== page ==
George Augustus Graham (1833-1909) was an English, ex-Indian Army officer living in Gloucestershire. To the Victorians, the Irish wolfhound was a beast of legend, said by Pliny to be large enough to take on a lion, and by the 18th-century French naturalist Comte de Buffon to be five foot tall. Graham assumed its blood must still be in dogs in Ireland, and set about its recovery. He began in libraries, collecting descriptions and drawings, and soon met a problem: there was no single physical type. At one pole, they were said to have been greyhound-like, having the speed to catch a wolf; at the other, they were said to be large, Great Dane types, able to bring down and kill their prey.
This is what one would expect before the adoption of breed: hounds of a variety of shapes and sizes were used to hunt wolves, the important thing being their ability to do the job. However, in the 1860s and ’70s, Graham was working with the new, essentialist, conformation-standard notion of breed, and had to settle upon one physical type – and he chose the greyhound. He drew his design, then started a breeding programme to realise his ideal.
Graham began his enterprise in Ireland, buying dogs that were alleged to still have true blood. He had no success breeding from his purchases, so he turned to cross-breeding with Scottish deerhounds. He believed that this was legitimate, as the breeds were related. Indeed, there had been speculation that the Scottish deerhound was a descendant of the Irish wolfhound and that, hence, there was common blood. Following years of breeding and selection, he took a dog of his new design to the Irish Kennel Club Show in Dublin in 1879.
Controversy broke out. The reporter in Freeman’s Journal, Dublin’s oldest nationalist newspaper, dismissed Graham’s dogs as mongrels and unworthy of “our conception of the race [that] might have his portrait painted as a ‘national emblem’, with the harp, the ‘sunburst’ and the ‘full-length figure of Erin’”. The reporter was probably guided by the image of the Irish wolfhound on the gravestone of Stephen O’Donohoe, a nationalist who lost his life in an attack on a police barracks in Tallaght near Dublin in 1867.
Graham’s version of the Irish wolfhound was also attacked in England. The breed did not enjoy good health, and reproduction was difficult, which was put down to excessive inbreeding. GW Hickman, a Birmingham breeder of deerhounds, dismissed the whole enterprise. He argued that “as such an animal is now extinct, any attempt to revive it will simply be a manufacture more or less conjectural”. He was certain that the old Irish dog was a Great Dane type, and that Graham’s dogs were creatures of “inference, supposition and conjecture”.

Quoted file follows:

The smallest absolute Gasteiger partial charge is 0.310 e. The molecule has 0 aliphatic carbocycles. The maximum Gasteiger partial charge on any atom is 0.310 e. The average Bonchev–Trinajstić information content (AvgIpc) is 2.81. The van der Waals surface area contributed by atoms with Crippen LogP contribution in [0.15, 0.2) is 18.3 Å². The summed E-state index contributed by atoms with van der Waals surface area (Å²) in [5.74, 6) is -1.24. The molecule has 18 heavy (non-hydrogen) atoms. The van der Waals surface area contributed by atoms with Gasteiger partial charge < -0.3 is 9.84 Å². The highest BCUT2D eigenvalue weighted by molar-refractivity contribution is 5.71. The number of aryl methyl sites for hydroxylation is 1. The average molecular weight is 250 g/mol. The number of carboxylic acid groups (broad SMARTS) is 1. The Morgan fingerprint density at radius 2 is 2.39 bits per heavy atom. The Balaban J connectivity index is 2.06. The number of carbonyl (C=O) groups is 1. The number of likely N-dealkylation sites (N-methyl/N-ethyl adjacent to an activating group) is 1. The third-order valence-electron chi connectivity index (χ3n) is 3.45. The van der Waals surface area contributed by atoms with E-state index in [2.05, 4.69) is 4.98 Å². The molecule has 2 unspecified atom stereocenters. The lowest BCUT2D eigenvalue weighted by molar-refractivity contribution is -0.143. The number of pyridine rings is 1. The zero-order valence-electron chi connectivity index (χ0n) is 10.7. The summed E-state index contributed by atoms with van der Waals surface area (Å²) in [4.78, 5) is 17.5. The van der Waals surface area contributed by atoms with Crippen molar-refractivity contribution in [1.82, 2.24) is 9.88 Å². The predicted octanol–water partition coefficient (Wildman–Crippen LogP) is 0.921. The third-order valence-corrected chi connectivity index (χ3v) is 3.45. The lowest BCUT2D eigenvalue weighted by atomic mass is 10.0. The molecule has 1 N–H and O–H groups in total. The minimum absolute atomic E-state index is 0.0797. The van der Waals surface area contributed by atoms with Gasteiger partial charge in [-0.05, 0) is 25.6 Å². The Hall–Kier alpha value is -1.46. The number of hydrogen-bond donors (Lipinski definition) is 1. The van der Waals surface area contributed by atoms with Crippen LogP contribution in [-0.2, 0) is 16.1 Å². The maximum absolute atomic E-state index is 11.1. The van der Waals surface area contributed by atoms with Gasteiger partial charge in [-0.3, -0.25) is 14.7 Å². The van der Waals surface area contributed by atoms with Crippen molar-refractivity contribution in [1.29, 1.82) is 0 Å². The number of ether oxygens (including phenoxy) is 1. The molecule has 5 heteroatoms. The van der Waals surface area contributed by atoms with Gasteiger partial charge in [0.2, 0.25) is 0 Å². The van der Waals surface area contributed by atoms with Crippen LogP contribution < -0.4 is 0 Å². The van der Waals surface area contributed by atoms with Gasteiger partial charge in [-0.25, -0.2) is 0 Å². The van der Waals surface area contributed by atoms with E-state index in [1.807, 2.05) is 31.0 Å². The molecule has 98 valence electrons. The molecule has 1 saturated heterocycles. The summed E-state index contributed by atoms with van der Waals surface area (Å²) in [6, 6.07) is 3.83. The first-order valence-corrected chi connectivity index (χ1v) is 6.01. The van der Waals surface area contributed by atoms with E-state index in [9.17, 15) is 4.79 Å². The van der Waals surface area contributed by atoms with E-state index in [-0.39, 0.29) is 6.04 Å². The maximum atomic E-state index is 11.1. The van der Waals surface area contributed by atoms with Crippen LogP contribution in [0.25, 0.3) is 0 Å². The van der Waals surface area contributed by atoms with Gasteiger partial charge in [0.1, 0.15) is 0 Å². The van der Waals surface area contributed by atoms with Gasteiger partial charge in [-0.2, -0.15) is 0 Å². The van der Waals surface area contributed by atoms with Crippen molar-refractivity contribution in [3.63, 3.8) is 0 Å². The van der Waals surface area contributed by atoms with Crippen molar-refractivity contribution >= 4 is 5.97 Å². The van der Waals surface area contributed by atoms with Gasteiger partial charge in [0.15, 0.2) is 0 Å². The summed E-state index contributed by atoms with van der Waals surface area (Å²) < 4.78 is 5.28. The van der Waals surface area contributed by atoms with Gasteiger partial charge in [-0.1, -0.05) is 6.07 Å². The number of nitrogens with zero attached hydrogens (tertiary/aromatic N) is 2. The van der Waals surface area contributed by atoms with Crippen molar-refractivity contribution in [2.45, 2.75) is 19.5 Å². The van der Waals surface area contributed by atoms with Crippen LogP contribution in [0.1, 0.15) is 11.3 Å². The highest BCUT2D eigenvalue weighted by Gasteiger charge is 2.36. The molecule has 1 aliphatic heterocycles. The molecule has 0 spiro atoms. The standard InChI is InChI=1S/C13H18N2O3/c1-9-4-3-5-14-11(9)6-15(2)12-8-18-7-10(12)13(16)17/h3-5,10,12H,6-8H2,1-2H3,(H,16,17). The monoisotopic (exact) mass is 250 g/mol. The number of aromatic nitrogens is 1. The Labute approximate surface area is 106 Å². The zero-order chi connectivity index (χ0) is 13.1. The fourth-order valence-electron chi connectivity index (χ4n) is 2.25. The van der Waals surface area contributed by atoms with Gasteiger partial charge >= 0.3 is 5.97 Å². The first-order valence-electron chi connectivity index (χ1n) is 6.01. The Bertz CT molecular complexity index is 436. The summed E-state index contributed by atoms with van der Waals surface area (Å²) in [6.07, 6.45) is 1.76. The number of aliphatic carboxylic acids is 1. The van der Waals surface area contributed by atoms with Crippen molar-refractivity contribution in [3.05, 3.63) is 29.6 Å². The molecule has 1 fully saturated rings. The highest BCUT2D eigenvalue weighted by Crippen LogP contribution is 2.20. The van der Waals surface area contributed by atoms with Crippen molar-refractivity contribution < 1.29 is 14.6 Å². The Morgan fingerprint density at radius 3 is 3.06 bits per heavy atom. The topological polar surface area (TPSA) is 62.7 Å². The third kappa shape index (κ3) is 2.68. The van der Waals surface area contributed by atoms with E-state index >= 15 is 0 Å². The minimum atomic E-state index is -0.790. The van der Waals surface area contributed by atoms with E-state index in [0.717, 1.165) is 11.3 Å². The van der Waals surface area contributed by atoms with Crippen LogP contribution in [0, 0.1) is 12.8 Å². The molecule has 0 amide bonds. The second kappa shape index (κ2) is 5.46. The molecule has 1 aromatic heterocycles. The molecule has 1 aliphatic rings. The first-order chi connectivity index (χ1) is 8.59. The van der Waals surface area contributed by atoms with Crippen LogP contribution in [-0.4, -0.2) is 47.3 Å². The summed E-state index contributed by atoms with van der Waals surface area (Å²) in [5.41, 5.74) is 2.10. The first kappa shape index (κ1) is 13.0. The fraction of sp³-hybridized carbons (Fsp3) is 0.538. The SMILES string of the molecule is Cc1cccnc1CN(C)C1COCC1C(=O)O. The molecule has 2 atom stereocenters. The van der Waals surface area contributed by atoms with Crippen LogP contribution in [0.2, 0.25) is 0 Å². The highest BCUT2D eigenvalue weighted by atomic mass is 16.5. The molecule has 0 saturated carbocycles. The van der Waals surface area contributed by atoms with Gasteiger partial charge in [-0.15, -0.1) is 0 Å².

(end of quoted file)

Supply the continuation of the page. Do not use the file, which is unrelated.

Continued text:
He concluded: “That a gigantic rough-coated dog of the deerhound type may be produced by judicious breeding I do not doubt, but it must be by a still further large addition of foreign blood.” Indeed, there was speculation that Graham had outcrossed with Great Danes for size, Tibetan mastiffs for coat length, and greyhounds for athleticism. His riposte: “I hardly think it any more manufactured than many other breeds that are now looked upon as ‘pure’.” While the dog fancy’s rhetoric celebrated pure bloodline, the reality was that crossbreeding was commonplace and necessary to avoid the health problems that came from inbreeding.
The changes wrought upon dogs in the Victorian era were revolutionary. It brought about the adoption of breed as a sole way of thinking about and breeding varieties of dog. This materially remodelled dogs’ bodies, as well as their genetics. Kennel clubs across the world, responding to the recent critiques of “pedigree dogs”, have begun to alter the conformation standards of some breeds and encourage genetic diversity. It remains to be seen how radical these changes will be, but the historical contingencies that shaped the invention of the modern dog can be read as giving licence, not only to the remaking of individual breeds, but to reimagining the very category of breed itself.
This article first appeared on Aeon.